Article by Lift News
Public Safety Canada has finally released the results of their Oral Fluid Drug Screening Device Pilot Project from this past winter. The program was intended to help coincide with the government’s promise to legalize cannabis, and was in collaboration with Public Safety Canada, the RCMP, and the Canadian Council of Motor Transport Administrators.
The purpose of the project was to test different “oral fluid” devices in the Canadian climate, and to offer training and get feedback from law enforcement on the use and effectiveness of these products. The government has, in the past, tested the reliability of these products. Despite some errors with machinery and some recommendations for refining how data is collected, the government says the results of the study are positive, and will aid law enforcement in handling the expected impacts of cannabis legalization.
The testing took place between December 18, 2016 and March 6, 2017, with 1141 oral fluid samples collected by law enforcement officers across Canada. The results were analyzed by the roadside using two oral fluid drug screening devices, the Securetec DrugRead and the Alere DDS-2. These devices have been used and tested in other jurisdictions, as well.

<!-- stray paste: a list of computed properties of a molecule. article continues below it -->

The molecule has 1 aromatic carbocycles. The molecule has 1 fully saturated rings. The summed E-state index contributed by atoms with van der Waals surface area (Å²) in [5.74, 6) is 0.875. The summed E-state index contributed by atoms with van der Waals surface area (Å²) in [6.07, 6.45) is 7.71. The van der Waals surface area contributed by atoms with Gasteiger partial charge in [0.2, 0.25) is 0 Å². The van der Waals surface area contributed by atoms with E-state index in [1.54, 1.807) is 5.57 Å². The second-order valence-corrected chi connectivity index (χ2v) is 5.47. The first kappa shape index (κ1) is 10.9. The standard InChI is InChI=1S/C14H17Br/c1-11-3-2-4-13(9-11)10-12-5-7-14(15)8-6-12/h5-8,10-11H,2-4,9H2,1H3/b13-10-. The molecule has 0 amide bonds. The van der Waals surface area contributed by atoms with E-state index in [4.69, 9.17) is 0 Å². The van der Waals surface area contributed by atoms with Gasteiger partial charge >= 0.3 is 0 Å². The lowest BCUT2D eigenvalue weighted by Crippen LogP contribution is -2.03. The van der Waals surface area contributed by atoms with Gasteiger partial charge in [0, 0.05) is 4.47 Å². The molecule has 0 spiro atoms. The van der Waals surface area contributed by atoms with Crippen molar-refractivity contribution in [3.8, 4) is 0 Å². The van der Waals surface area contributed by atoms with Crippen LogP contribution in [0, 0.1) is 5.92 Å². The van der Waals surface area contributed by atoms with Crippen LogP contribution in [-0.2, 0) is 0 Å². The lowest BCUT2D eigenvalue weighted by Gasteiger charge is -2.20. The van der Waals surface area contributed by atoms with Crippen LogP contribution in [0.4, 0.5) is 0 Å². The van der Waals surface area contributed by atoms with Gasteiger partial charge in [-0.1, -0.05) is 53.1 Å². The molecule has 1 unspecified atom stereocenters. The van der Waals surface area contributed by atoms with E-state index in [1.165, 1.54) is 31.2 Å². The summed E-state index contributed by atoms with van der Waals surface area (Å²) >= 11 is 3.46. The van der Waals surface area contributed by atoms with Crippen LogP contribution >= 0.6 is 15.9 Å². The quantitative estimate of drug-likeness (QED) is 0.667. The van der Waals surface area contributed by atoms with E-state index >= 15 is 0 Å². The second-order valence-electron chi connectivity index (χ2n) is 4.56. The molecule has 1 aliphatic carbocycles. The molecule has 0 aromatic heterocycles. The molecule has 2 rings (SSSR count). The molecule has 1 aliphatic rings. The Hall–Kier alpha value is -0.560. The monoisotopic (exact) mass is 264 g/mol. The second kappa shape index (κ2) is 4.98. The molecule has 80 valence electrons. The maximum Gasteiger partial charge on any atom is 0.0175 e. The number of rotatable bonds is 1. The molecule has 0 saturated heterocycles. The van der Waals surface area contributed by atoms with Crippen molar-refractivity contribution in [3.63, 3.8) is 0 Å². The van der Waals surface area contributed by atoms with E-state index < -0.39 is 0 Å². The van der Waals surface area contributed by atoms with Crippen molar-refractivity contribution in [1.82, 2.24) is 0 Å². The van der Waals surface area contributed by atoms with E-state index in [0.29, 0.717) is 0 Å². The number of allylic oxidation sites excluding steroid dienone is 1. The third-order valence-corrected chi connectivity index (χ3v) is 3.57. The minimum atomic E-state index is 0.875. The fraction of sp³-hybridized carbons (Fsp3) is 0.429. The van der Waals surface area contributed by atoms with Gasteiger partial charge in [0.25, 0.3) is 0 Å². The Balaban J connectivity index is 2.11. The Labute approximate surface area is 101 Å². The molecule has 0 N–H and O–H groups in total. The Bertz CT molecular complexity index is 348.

The report was developed in consultation with seven police jurisdictions: Vancouver Police Department, Halifax Regional Police Service, Toronto Police Service, Gatineau Police Service, Ontario Provincial Police, North Battleford RCMP and Yellowknife RCMP.
From December 13-14, 2016, a training session was held for 24 police officers from these seven districts. Each officer committed to collecting at least 10 oral samples, and training two to five additional officers. Officers who received extensive training on the devices reported better ease of use.
Each police service was asked to conduct between 100 and 170 samples on each device, in total, except for Yellowknife due to a smaller population, which was asked to collect 50 samples on each device. Participating officers had various checklists to gather data on ease of use in various conditions.